In 1983 Southwark Council established a Race Equality Committee and Unit, which provided funding and support for a range of community initiatives, as well as embedding anti-racist practices across the council and leading the way in addressing racist hate crimes. In 1994, Southwark Council won the Commission for Racial Equality’s first Local Authority Race Award for its work prosecuting the perpetrators of racial harassment on housing estates.
The shocking killing of George Floyd this year and the Black Lives Matter movement and protests around the world have shown that racism is still widespread and there is still much to do. The ongoing Southwark Stands Together programme gives detail on the council’s current work in this area and how “as a borough we knew that now, more than ever, we had to listen, react and together develop solutions”. The latest progress report for the programme can be read online here.
We hope to turn what we find into an online study resource in the coming months, but in the meantime we present here a selection of some key items from the archives that begin telling this story. If you would like to be involved in the project, please drop us an email at email@example.com
Click through the slideshow below to see a selection of posters and flyers from 1930s to 2000s about anti-racism in Southwark:
Dr. Cecil Belfield Clarke was born in Barbados in 1894 and on winning an island scholarship came to London in 1914 to study medicine. In 1918 he graduated from Cambridge University, became a qualified surgeon and then set up his medical practice at 112 Newington Causeway, Southwark. He worked as a doctor, serving the local community for over 40 years and London for over 50. During that time he served as a doctor and medical professional in Africa, the Caribbean and throughout the UK.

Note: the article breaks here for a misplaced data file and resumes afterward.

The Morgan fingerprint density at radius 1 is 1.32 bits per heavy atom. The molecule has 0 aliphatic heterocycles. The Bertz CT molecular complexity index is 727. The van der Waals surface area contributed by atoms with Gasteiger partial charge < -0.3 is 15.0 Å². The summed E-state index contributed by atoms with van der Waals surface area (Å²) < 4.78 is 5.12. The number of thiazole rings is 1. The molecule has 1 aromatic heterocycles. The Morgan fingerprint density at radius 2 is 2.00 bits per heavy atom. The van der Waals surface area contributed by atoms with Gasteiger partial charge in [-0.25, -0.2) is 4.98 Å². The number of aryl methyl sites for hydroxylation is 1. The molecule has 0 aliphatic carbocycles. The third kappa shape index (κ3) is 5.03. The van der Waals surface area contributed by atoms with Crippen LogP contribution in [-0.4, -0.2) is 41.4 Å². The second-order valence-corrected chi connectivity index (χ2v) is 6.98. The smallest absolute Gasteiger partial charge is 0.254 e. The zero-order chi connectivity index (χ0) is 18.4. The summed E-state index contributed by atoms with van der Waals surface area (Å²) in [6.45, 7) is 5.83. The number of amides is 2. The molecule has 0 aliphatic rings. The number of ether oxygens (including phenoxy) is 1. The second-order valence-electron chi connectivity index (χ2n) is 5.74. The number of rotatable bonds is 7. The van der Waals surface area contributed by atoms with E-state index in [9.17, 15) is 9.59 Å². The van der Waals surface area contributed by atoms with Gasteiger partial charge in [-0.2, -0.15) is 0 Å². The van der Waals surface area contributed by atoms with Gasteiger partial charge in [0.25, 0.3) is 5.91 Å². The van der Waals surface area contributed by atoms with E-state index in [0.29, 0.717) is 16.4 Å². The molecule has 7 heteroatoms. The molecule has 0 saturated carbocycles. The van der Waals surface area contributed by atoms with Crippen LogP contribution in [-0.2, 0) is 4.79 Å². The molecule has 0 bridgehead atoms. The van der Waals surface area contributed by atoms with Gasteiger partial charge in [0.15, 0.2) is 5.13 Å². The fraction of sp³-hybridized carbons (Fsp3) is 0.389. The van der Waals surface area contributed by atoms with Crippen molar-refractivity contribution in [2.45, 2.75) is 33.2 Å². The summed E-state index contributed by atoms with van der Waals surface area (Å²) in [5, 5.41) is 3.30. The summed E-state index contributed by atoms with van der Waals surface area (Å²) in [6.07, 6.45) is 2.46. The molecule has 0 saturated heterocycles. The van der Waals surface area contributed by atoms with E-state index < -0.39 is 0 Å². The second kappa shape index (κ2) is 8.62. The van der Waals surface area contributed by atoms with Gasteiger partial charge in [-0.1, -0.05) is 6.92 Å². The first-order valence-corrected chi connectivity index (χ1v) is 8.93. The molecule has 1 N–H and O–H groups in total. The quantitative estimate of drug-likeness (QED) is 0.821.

Clarke was one of the founder members of the League of Coloured Peoples (LCP) which began in 1931. The organisation was set up to achieve a number of objectives with a focus on racial equality and civil rights for Black people in Great Britain. Clarke was an active member but was also associated with other Pan-African causes, including as the first chairman of the House Committee of Aggrey House, a hostel for students from Africa and the Caribbean. Clarke was diplomatic and this enabled him to be an effective communicator between the politically left and right of the Pan-African movements of the 1930s and 40s, so much so that he was a mediator during the planning for the Conference on the African Peoples, Democracy, and World Peace held in London in July 1939.
Clarke hosted many LCP events at his home and was a good friend of author and American civil rights activist W.E.B. Du Bois, with whom he continued correspondence right up to the 1960s, supporting many of his civil rights causes. Many of Dr Clarke’s letters to Du Bois can be read at the Special Collections and University Archives, at the University of Massachusetts Amhurst. The letters reveal the great affection and respect Clarke had for Du Bois and the importance of continuing the civil rights message. In one such letter dated 4th July 1929, Dr Clarke encloses his annual subscription to The Crisis magazine which he felt was his “duty” as “one of the few coloured Drs practising in London”. He kept the magazine in his doctor’s surgery waiting room and it proved to be a popular read. The Crisis is the official magazine for the National Association for the Advancement of Colored People (NAACP) co-founded by W.E.B Du Bois and is still operating.
What may be little known about Dr Clarke is that he formulated the early mathematical dosage for paediatric medicine known as ‘Clark’s rule’. He was the first black District Medical Officer for London in 1936 and the Belfield Clark Prize, which first began in 1952 at St Catharine’s College, Oxford is still awarded to students in Biological Natural Sciences Tripos examinations.
Special Collections and University Archives, University of Massachusetts Amherst Libraries
The Keys magazine (Southwark Local History Library and Archive).